It is my favorite saying when it comes to networking as it symbolizes the chance factor in networking. You never know what is hiding behind the façade because everyone has an interesting story. Everyone can use help with stuff and everyone can give help in some way. It is during great conversations that you catch that hare and find out a coincidental commonality.
Just an example. Recently I and some other people were talking to an English business owner I met for the very first time who at one point asked if anyone knew someone in the cosmetics business. She had a lawyer friend who wanted to start up a business in camouflage cosmetics and needed some help. Five months earñoer I had met this Dutch lawyer who started up her own skincare line. They have now been introduced to each other.
Another example. Twenty years ago I applied for a job with an American computer hardware company. For my second interview, I had to go to Germany on a Monday and meet with the VP Europe, VP Human Resources, and the VP Marketing. On Friday, I received an email asking for three references for the job. Just new on email, I had the good fortune of having the email of my American roommate from my Dutch university and I asked her if she could write one of the recommendations. As it happened she was technical director at a business that was one of the company’s two national distributors. My roommate asked her boss to write the recommendation, and after the VP Europe asked me how I got the owner of their biggest partner to recommend me, the job was mine.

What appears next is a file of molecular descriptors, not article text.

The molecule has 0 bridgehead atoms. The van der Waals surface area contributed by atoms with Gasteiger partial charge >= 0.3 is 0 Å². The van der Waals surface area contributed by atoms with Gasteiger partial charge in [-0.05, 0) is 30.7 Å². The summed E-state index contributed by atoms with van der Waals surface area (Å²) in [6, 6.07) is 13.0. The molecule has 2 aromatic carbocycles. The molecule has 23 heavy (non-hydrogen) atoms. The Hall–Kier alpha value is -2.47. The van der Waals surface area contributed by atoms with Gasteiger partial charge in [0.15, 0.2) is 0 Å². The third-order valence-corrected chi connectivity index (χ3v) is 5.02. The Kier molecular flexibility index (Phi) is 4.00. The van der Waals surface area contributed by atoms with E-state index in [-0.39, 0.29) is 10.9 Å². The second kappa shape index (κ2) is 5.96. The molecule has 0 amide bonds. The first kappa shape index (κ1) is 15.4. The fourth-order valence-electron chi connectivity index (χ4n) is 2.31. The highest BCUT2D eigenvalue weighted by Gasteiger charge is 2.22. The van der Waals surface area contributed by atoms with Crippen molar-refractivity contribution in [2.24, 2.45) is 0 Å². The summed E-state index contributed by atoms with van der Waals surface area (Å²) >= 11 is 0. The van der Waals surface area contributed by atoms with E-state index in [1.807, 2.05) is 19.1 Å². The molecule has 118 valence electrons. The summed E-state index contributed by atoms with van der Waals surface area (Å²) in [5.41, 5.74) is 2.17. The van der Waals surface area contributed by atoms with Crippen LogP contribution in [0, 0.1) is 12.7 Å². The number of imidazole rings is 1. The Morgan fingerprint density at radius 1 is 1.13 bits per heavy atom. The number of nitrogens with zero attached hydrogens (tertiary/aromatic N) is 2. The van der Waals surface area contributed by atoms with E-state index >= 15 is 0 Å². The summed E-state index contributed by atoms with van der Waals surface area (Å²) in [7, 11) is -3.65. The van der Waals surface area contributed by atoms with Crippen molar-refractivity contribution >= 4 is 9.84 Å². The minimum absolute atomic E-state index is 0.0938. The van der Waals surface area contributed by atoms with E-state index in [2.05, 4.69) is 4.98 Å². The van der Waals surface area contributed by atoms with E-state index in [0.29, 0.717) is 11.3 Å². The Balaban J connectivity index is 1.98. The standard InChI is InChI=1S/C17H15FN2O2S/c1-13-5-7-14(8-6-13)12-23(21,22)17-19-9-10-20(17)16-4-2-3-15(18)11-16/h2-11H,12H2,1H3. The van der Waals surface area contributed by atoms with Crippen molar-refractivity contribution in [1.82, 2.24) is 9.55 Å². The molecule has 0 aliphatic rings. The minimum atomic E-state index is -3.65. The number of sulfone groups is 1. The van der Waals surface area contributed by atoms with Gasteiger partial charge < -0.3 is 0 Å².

You Can Network Everywhere And With Anyone
As a result of the cow and the hare rule, it becomes obvious that you can network everywhere and with everyone. You can network during a sports event, or when in line at the baker, on a plane, or when on vacation. And everyone has an interesting story if you care enough to ask the right questions and listen.
If you have been networking, be it at your grocery store or at an official networking event, follow up!
I am always gob smacked by how many people do not follow up. They offer to help you but do not deliver on their promise. You had a great conversation, but they did not connect with you on LinkedIn. They asked for your business card, but you never heard from them again.
In preparing for an event, I also schedule the time to follow up. Sometimes it consists of connecting with people on LinkedIn. Sometimes it is following up with information I promised. In the heat of things and a full mailbox, it sometimes may take me longer than I want, but I always follow up.
Even if no action was specifically talked about, I try and reach out to people and tell them that I enjoyed meeting them and thank them for their time.
If you do not follow up, you may as well not go to the networking event to begin with.
Don’t Spam The Guest List
If you are fortunate enough to have a guest list available for a networking event, do not spam the people on that list. No one likes a spammer!
This also means that you cannot add the people on the guest list to your MailChimp or any other email marketing account. That is spam as well.
It may be tempting, but it is not a good idea. Use the guest list to follow up with those people you talked to but who didn’t have their business cards with them. Or use it to get in touch with those people you didn’t have a chance to meet. Always make it personal and always make it relevant.
Lessons you want to share? Please do so in the comments.
By Pepita Bos